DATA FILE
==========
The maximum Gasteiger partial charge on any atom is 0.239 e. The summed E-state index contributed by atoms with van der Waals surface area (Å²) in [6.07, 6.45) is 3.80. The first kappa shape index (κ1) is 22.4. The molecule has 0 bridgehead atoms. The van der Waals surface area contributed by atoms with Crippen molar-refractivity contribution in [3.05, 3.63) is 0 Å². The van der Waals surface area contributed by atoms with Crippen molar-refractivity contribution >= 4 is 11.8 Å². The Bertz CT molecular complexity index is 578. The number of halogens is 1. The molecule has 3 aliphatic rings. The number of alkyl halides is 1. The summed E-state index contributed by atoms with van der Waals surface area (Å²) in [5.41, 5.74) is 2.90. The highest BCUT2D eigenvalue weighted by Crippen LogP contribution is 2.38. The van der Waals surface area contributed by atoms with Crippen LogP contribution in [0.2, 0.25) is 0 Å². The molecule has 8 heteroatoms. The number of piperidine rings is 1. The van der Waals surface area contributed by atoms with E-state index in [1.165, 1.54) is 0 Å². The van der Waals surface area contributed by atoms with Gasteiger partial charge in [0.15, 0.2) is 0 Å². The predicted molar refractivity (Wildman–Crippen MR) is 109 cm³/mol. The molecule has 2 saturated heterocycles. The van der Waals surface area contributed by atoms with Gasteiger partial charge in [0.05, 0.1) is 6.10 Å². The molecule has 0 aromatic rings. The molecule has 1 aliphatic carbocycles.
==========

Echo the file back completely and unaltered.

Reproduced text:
The maximum Gasteiger partial charge on any atom is 0.239 e. The summed E-state index contributed by atoms with van der Waals surface area (Å²) in [6.07, 6.45) is 3.80. The first kappa shape index (κ1) is 22.4. The molecule has 0 bridgehead atoms. The van der Waals surface area contributed by atoms with Crippen molar-refractivity contribution in [3.05, 3.63) is 0 Å². The van der Waals surface area contributed by atoms with Crippen molar-refractivity contribution >= 4 is 11.8 Å². The Bertz CT molecular complexity index is 578. The number of halogens is 1. The molecule has 3 aliphatic rings. The number of alkyl halides is 1. The summed E-state index contributed by atoms with van der Waals surface area (Å²) in [5.41, 5.74) is 2.90. The highest BCUT2D eigenvalue weighted by Crippen LogP contribution is 2.38. The van der Waals surface area contributed by atoms with Crippen LogP contribution in [0.2, 0.25) is 0 Å². The molecule has 8 heteroatoms. The number of piperidine rings is 1. The van der Waals surface area contributed by atoms with E-state index in [1.165, 1.54) is 0 Å². The van der Waals surface area contributed by atoms with Gasteiger partial charge in [0.15, 0.2) is 0 Å². The predicted molar refractivity (Wildman–Crippen MR) is 109 cm³/mol. The molecule has 2 saturated heterocycles. The van der Waals surface area contributed by atoms with Gasteiger partial charge in [0.05, 0.1) is 6.10 Å². The molecule has 0 aromatic rings. The molecule has 1 aliphatic carbocycles.